The European Union has told Serbia that, if it wants to eventually join the EU and NATO, it will have to cooperate fully with the international war crimes tribunal in The Hague.
EU officials are insistent that Serbia must take steps toward capturing 16 men indicted by the tribunal for war crimes during the Balkan wars of the 1990s. They include the former Bosnian Serb military commander, General Ratko Mladic, who is believed to be hiding in Serbia.
But that demand puts Serbian Prime Minister Vojislav Kostunica in a difficult position. His government depends on support from the Socialists of former Yugoslav strongman Slobodan Milosevic, who is himself standing trial in The Hague for war crimes.
European diplomats said Mr. Kostunica, who held talks Tuesday in Brussels with top EU and NATO officials, promised what they described as discreet cooperation with the tribunal. They quoted him as telling EU officials he is willing to cooperate with the court in a way that will not destabilize institutions in Serbia.
But that is not likely to satisfy either the EU or NATO. Serbia is the larger part of the country of Serbia and Montenegro, the state that replaced Yugoslavia. It wants to conclude a trade agreement with the EU and is seeking to join a NATO military cooperation program known as the Partnership for Peace, as initial steps toward its eventual integration into pan-European institutions.
Another obstacle to Serbia and Montenegro's desire for closer ties to NATO and the EU is the renewed violence in Serbia's Kosovo province. Five years after the war in Kosovo began, the province, which is now under international rule, is again the scene of clashes between its ethnic Albanian majority and its Serb minority. Twenty-eight people died in violence there last week.
Mr. Kostunica has proposed dividing the province into ethnic cantons to protect the rights of Serbs. But EU foreign policy chief Javier Solana told him that such a plan would lead to an eventual partition of the province and end hopes of an ethnically mixed Kosovo. Still, Mr. Kostunica is seeking more autonomy for Kosovo's Serbs. "The Serbian government is against anything looking to [leading to the] division and partition of Kosovo. It is looking just for new institutional devices in some form of autonomy that will make the living, or the surviving, of Serbs and non-Albanians better. That's it," he said.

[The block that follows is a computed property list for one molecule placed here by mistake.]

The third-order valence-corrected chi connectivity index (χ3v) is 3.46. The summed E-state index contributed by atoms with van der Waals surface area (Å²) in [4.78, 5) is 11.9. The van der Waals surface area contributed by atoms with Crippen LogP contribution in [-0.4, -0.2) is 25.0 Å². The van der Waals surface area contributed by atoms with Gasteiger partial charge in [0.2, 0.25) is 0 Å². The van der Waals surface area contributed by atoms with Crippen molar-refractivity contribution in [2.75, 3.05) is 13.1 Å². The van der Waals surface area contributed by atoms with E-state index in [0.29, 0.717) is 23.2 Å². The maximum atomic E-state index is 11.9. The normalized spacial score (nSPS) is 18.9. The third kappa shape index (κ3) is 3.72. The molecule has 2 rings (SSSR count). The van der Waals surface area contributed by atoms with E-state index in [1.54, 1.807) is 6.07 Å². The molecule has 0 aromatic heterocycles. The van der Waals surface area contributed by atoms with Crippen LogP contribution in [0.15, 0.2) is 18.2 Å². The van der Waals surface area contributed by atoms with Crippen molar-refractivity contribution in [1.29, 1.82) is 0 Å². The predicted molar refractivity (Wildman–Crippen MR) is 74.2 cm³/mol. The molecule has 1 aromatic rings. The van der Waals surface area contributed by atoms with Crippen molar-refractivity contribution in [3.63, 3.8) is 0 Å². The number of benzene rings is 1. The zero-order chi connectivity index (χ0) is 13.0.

Mr. Solana, who is traveling to Kosovo on Wednesday, acknowledges that the safety of Kosovo's Serbs must be improved. "The fact is that minorities, in particular the Serbian minority, have not been well protected in Kosovo. And from that fact we have to make the analysis of how to do things better," he said.
Both Mr. Solana and Mr. Kostunica are against any rush to decide Kosovo's final status.
That is in stark contrast to the position adopted by the province's ethnic Albanian leadership. In an interview Tuesday with the Italian daily Corriere della Sera, Kosovo's provincial president, Ibrahim Rugova, said Kosovo must become independent and that the time has come for power to be transferred from the international administration to the Kosovo parliament.